I read a very interesting article recently in The Guardian on the topic of social media and how envy is created around everyone’s seemingly perfect world, as usually portrayed on platforms such as Instagram and Facebook.
These types of articles always seem to be written as if we have no say in how we feel, that our emotions are involuntary reactions to what is going on around us. This is of course not so, and there will hopefully be many of you, especially those of you who have been on a Winning Edge Programme, who will be nodding along with me.
Everything always starts with a thought – random emotions do not just pop into our head without first us becoming aware of something, i.e. a new post on Facebook, we then process this and then we attach an emotion, depending on our own individual Mental Map and our unique value chain.
Why might we be feeling envious of posts we see on Facebook – or Farcebook as I like to call it because let’s face it, for a large proportion of it, people are only posting their highlights. There are very few people who will detail what a crappy day they’ve had, that they’re finances are in dire straits, how they’re marriage is heading down the pan and that their relationship with their kids is pretty dire. No, what we’ll see instead is some heavily filtered snaps en famille on holiday, with everyone smiling and laughing.
Psychologists interviewed for the Guardian piece discussed this notion of social media envy – people feel envious about what they’re seeing online because they want this lifestyle. They seek out Instagrammers who’ll give them tips on make-up application and hairstyle so that they can look different and perhaps feel better about themselves – the outside in approach as opposed to the tried and tested inside out method. They follow celebrities on social media – the rich and famous who seem to have it all. As the writer said, envy existed for centuries and was written about by Greek philosophers. Back in the days before social media, we’d be envious of the neighbours and they’re swanky new car or plush sofa but now, it’s in our face 24-7 and we know globally what kind of life people lead and what they have.
Who is creating these feelings of envy? The Instagrammer? The Facebook poster? Neither. We have a choice as to how much we access social media and we can choose the way we think about what we see, hear and read. We can also choose whether we are passive voyeuristic bystanders or whether we actively participate and contribute, which is far less likely to have an impact on the envy scale because we’re actually engaging with people.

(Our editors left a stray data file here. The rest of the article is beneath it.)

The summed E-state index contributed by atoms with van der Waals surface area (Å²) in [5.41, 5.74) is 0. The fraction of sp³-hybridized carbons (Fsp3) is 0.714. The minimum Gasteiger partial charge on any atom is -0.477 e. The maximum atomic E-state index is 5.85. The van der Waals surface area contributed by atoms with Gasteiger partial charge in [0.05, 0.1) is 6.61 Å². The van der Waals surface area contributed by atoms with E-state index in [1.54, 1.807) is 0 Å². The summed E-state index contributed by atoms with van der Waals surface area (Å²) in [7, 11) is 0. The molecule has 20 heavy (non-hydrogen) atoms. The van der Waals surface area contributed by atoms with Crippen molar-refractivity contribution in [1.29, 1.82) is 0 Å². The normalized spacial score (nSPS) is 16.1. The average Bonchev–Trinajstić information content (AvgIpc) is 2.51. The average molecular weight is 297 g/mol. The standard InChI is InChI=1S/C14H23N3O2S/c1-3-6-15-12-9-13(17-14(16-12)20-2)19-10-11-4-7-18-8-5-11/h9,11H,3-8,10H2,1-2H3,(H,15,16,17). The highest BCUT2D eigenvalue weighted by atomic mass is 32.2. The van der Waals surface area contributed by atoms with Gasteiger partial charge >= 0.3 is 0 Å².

I confess that I’m an old-fashioned gal and I haven’t exactly fallen in love with social media. I don’t think I’m the only one and several of my friends take a hiatus from Facebook. It’s never permanent though, they always go back which I put down to FOMO… It’s a paradox really – that fear of missing out versus the envy.
So, what do you do? I’ll bang that drum again – mindset. The way you think about what you think about is far more important than what you think about. If you’re using social media as a way of connecting to family and friends, be aware that the nature of the beast is that it’s the highlights rather than their lowlights they’re usually posting. If they’ve good news, great, celebrate. If you find yourself feeling envious, think about why that is. In these instances, I always find it helpful to ask myself ‘Oh that’s interesting Kirsty, why do you think you’re feeling like this?’ Introspection is a gift for us humans, so use it. Perhaps you’re feeling envious because there’s something lacking in your life? Maybe it’s a bit of a wake-up call… Are you on the treadmill working at the same company for 20 years, no perks, same thing day in day out and maybe your friend’s new job role will spur you on to make a long overdue change. Do your cousin’s holiday snaps lead you to think that perhaps that familiar resort in Majorca you love so much and return to every year, may just have served its time… Perhaps somewhere different will bring new enriching experiences…
Social media isn’t all bad. In fact, none of it is bad – it’s only as good or bad as you decide it is. Decide to be conscious about the way you’re thinking about social media. You can take it or leave it and when you do engage with it, the way you respond to what you see, hear and read is entirely of your choosing.
“A person is limited only by the thoughts that they choose.” James Allen
By Kirsty Perrin
About the Author: Having been immersed in the Winning Edge principles from an early age, Kirsty’s philosophy is to be the best you can be and to enjoy what you do in life.
Kirsty knows that personal development is a continuous journey and therefore has a genuine desire and enthusiasm to help people realise their full potential, to be a success in their life-whatever that may mean to them.
Kirsty’s thought-provoking blogs, prompt readers to think consciously about how their thinking has a huge impact on their life, it informs their emotions and therefore their behaviour. Living life consciously is the cornerstone to the themes of Kirsty’s blogs. You can contact Kirsty directly here